In this article, art is used as inquiry to ask powerful questions, untangle paradoxes, and help us navigate loss and grief in the Anthropocene. Several central questions are considered and animated through narrative and poetry. How do we live poetically (Leggo, 2005) in a world that we need to exploit in order to survive? How do we engage in a more-than-human world full of ambiguity and paradox? How might nature become a teacher or mentor (Jickling et al., 2018), and what anthropocentric barriers do we face? How can stories and poems facilitate holistic expression and place-based connection? As we elucidate the wonder and loss of cottonwood, and the mentorship of ponderosa, Carl Leggo (2004, 2005, 2012, 2016, 2019a, 2019b) serves as a guide for artful attending and hopeful imagination for living poetically. Joanna Macy’s (Macy & Johnstone, 2012; Macy & Brown, 2014) work that reconnects and Leggo’s curriculum of joy offer parallel paths of grief and hope so that we might find our way through the Anthropocene.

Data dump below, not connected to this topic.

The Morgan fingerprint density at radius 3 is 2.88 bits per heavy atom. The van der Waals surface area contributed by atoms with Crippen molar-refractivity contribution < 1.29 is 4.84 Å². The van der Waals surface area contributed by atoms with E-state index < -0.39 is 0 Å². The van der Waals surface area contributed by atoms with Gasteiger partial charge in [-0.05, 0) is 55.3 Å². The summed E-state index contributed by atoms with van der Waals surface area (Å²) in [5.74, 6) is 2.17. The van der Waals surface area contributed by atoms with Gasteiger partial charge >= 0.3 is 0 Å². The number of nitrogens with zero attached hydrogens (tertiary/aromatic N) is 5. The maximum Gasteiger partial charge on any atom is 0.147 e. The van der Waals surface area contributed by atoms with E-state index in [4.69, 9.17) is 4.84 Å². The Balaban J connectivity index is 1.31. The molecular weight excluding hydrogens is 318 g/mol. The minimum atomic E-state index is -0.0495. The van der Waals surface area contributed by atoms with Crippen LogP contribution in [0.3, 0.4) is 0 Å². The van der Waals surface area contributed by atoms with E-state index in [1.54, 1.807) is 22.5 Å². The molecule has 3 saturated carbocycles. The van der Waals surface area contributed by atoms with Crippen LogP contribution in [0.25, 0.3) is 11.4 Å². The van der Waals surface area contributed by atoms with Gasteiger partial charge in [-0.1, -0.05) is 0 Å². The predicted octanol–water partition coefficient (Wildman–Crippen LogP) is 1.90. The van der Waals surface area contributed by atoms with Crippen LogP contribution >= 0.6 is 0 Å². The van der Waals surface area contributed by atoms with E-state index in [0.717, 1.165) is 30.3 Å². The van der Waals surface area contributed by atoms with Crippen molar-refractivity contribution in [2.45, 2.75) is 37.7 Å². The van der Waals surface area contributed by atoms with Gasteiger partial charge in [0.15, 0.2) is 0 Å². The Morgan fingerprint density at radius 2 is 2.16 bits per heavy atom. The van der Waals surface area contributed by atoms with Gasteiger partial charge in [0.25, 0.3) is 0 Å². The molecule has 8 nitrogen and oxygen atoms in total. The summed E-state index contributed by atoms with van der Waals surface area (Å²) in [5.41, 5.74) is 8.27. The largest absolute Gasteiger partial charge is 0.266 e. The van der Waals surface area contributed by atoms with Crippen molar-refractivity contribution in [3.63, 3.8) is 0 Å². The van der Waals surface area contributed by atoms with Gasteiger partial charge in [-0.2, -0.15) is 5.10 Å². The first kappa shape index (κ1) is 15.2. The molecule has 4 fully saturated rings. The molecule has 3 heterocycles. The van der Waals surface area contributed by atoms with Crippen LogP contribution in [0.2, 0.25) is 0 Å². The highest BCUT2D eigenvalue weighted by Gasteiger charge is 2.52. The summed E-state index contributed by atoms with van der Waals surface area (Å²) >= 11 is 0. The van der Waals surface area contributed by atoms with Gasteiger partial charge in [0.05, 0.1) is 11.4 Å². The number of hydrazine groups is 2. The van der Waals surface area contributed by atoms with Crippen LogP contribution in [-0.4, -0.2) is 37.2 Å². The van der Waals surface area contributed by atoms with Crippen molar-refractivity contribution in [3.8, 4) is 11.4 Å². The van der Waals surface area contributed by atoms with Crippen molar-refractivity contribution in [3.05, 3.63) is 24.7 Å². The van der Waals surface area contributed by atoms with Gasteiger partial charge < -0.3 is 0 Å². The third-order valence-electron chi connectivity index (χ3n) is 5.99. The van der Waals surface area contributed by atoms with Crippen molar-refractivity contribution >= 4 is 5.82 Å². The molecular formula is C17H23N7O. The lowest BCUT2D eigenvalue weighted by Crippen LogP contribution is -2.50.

- poetic inquiry,
- Carl Leggo,